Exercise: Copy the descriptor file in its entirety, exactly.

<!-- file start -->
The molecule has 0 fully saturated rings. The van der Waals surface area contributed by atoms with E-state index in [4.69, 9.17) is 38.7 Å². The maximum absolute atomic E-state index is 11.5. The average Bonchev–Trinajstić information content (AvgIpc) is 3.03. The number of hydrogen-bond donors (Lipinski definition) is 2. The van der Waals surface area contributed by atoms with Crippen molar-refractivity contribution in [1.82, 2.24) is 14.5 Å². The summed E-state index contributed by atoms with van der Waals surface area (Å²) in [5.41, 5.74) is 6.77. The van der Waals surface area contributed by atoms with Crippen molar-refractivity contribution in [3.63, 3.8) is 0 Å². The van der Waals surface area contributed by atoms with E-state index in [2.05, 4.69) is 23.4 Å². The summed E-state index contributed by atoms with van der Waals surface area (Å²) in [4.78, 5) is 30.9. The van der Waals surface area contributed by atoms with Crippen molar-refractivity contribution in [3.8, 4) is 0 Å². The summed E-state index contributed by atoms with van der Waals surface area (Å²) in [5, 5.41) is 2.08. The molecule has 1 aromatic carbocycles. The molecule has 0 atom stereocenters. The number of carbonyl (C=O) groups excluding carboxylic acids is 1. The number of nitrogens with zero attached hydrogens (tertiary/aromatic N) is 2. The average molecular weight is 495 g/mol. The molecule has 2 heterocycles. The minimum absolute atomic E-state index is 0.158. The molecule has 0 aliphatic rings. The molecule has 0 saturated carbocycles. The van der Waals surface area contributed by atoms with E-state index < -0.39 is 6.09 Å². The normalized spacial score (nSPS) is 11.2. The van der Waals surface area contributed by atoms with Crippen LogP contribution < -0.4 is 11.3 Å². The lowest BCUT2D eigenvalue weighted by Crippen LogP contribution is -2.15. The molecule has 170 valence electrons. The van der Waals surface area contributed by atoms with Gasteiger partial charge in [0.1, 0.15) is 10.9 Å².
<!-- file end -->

The molecule has 0 fully saturated rings. The van der Waals surface area contributed by atoms with E-state index in [4.69, 9.17) is 38.7 Å². The maximum absolute atomic E-state index is 11.5. The average Bonchev–Trinajstić information content (AvgIpc) is 3.03. The number of hydrogen-bond donors (Lipinski definition) is 2. The van der Waals surface area contributed by atoms with Crippen molar-refractivity contribution in [1.82, 2.24) is 14.5 Å². The summed E-state index contributed by atoms with van der Waals surface area (Å²) in [5.41, 5.74) is 6.77. The van der Waals surface area contributed by atoms with Crippen molar-refractivity contribution in [3.63, 3.8) is 0 Å². The van der Waals surface area contributed by atoms with E-state index in [2.05, 4.69) is 23.4 Å². The summed E-state index contributed by atoms with van der Waals surface area (Å²) in [4.78, 5) is 30.9. The van der Waals surface area contributed by atoms with Crippen molar-refractivity contribution in [3.8, 4) is 0 Å². The summed E-state index contributed by atoms with van der Waals surface area (Å²) in [5, 5.41) is 2.08. The molecule has 1 aromatic carbocycles. The molecule has 0 atom stereocenters. The number of carbonyl (C=O) groups excluding carboxylic acids is 1. The number of nitrogens with zero attached hydrogens (tertiary/aromatic N) is 2. The average molecular weight is 495 g/mol. The molecule has 2 heterocycles. The minimum absolute atomic E-state index is 0.158. The molecule has 0 aliphatic rings. The molecule has 0 saturated carbocycles. The van der Waals surface area contributed by atoms with E-state index < -0.39 is 6.09 Å². The normalized spacial score (nSPS) is 11.2. The van der Waals surface area contributed by atoms with Crippen LogP contribution < -0.4 is 11.3 Å². The lowest BCUT2D eigenvalue weighted by Crippen LogP contribution is -2.15. The molecule has 170 valence electrons. The van der Waals surface area contributed by atoms with Gasteiger partial charge in [0.1, 0.15) is 10.9 Å².